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Tibial Tubercle Osteotomy - Tyler Welch, MD
York, ME (207) 363 3490 | Portsmouth, NH (603) 431 1121

20Hip Care
10Hip-Conditions and Injuries
Cartilage Injury
Femoroacetabular Impingement (FAI)
Gluteal Tears
Hamstring Tears
Hip Instability
Deep Gluteal Space Syndrome
Labral Tears
Psoas Impingement (Internal Snapping Hip)
PVNS
Trochanteric Bursitis
10Hip-Treatment and Surgeries
Acetabuloplasty
Chondroplasty
Femoroplasty
Gluteal Repair
Labral Debridement
Labral Reconstruction
Labral Repair
Nanofracture
Psoas Release
Trochanteric Bursa Debridement
33Knee Care
13Knee Conditions and Injuries
ACL Tear
Cartilage Injury
Discoid Meniscus
Lateral Meniscus Tear
LCL Injury
MCL Injury
Medial Meniscus Tear
Osteoarthritis
Osteochondritis Dessicans
Patellar Instability
Patellofemoral Chondromalacia
Posterolateral Corner Injury
Trochlear Dysplasia
20Knee Treatment and Surgeries
Anterior Cruciate Ligament (ACL) Reconstruction
Cartilage Restoration Surgery – Autologous Chondrocyte Implantation (ACI-Carticel)
Cartilage Restoration Surgery – Donor Graft
Collagen Meniscal Implant (CMI)
Lateral Collateral Ligament (LCL) Reconstruction
Medial Collateral Ligament (MCL) Reconstruction
Meniscus Repair
Meniscus Root Repair
Meniscal Transplant
Medial Patellofemoral Ligament (MPFL) Reconstruction
Nanofracture
Osteochondral Allograft Transfer
Osteochondral Autograft Transfer (OATS)
Partial Knee Replacement (MAKO)
Partial Meniscectomy
Posterior Cruciate Ligament (PCL) Reconstruction
Posterolateral Corner (PLC) Surgery
Tibial Tubercle Osteotomy
Total Knee Replacement (MAKO)
Trochleoplasty
20Shoulder Care
10Shoulder-Conditions and Injuries
AC Joint Injuries
Arthritis
Biceps Tendon Injuries
Calcific Tendinitis
Clavicle Fractures
Frozen Shoulder
Labral and SLAP Tears
Rotator Cuff Injuries
Shoulder Dislocation/Instability
Subacromial Impingement/Busitis
10Shoulder-Treatment and Surgeries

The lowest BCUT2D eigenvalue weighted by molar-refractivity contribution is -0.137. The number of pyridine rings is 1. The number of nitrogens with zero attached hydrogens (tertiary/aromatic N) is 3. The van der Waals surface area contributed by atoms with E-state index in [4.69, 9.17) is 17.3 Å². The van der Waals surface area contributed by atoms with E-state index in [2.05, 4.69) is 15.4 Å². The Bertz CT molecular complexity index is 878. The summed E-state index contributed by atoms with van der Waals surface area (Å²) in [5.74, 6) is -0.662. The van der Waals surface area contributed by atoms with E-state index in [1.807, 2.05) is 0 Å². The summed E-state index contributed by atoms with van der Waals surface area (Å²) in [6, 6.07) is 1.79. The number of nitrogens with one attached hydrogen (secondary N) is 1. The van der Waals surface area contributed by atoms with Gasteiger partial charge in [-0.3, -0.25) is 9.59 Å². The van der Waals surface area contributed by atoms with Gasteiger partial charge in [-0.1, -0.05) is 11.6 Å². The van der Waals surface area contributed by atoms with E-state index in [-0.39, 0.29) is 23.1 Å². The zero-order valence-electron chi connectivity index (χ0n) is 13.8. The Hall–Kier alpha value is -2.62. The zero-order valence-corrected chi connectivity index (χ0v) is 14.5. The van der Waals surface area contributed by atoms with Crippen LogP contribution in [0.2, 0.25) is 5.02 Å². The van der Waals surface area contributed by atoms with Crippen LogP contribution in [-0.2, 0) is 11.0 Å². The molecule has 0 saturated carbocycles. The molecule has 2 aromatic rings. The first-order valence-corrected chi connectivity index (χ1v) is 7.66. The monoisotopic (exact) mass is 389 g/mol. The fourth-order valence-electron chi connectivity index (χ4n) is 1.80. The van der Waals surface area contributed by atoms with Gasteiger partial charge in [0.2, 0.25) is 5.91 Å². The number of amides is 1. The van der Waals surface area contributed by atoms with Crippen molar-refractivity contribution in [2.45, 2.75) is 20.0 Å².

A-C Joint Stabilization
Biceps Tenodesis
Clavicle Fracture Fixation
Pectoralis Major Repair
Rotator Cuff Repair
Shoulder Instability Surgery – Bankart Repair
Shoulder Instability Surgery – Latarjet Procedure
Subacromial Decompression and Acromioplasty
Superior Capsular Reconstruction
Total Shoulder Replacement

TIBIAL TUBERCLE OSTEOTOMY

The kneecap (patella) is a small bone in the front of the knee that helps support the extensor mechanism (quadriceps and patellar tendon). As the knee bends, the patella glides along a groove on the femur bone – the trochlea. Some patients have abnormal bony anatomy in the knee, which places more stress on the patella tendon, leading to abnormal stress on the patella. As the knee bends, the patella tracks on the outside of the trochlea instead of in the middle. Some patients with abnormal bony anatomy may develop cartilage damage underneath the patella as well. In those patients with abnormal bone anatomy in the knee with instability and/or cartilage damage, Dr. Welch may recommend surgical intervention.

The goal of surgery is to re-align a bony prominence (tibial tubercle) on the tibia and normalize the patient’s anatomy. The tibial tubercle is a bump on the front of the tibia bone where the patella tendon inserts. By re-aligning the tibial tubercle, Dr. Welch takes stress off of the patellar tendon and also unloads the cartilage underneath the patella. Prior to surgery, Dr. Welch usually obtains and MRI and/or a CT scan for surgical planning. During surgery, Dr. Welch uses a sharp device to cut the tibial tubercle. Dr. Welch then moves the tubercle closer to the inside of the knee and secures it back down to the tibia bone with a medical screw. If the patient has an unstable patella with previous patella dislocations, Dr. Welch will also perform a reconstruction of the medial patellofemoral ligament (MPFL).

Post-Operative Rehabilitation

Following surgery, patients are placed in a hinged brace that is locked straight. Dr. Welch recommends full weight-bearing with the brace locked straight for 4-6 weeks. When the patient is sitting or lying down, Dr. Welch encourages passive knee range of motion exercises with the brace removed. Dr. Welch also recommends intermittent icing and straight leg raise exercises to strengthen the quadriceps muscle. Dr. Welch recommends starting physical therapy two weeks after surgery. Physical therapy focuses on reducing swelling in the knee, restoring full range of motion, and eventually, restoring strength to the knee. Most patients can start full weight bearing on the affected leg six weeks after surgery, depending on the location of the defect. Most patients start cutting activities and sporting activity approximately four months after surgery.


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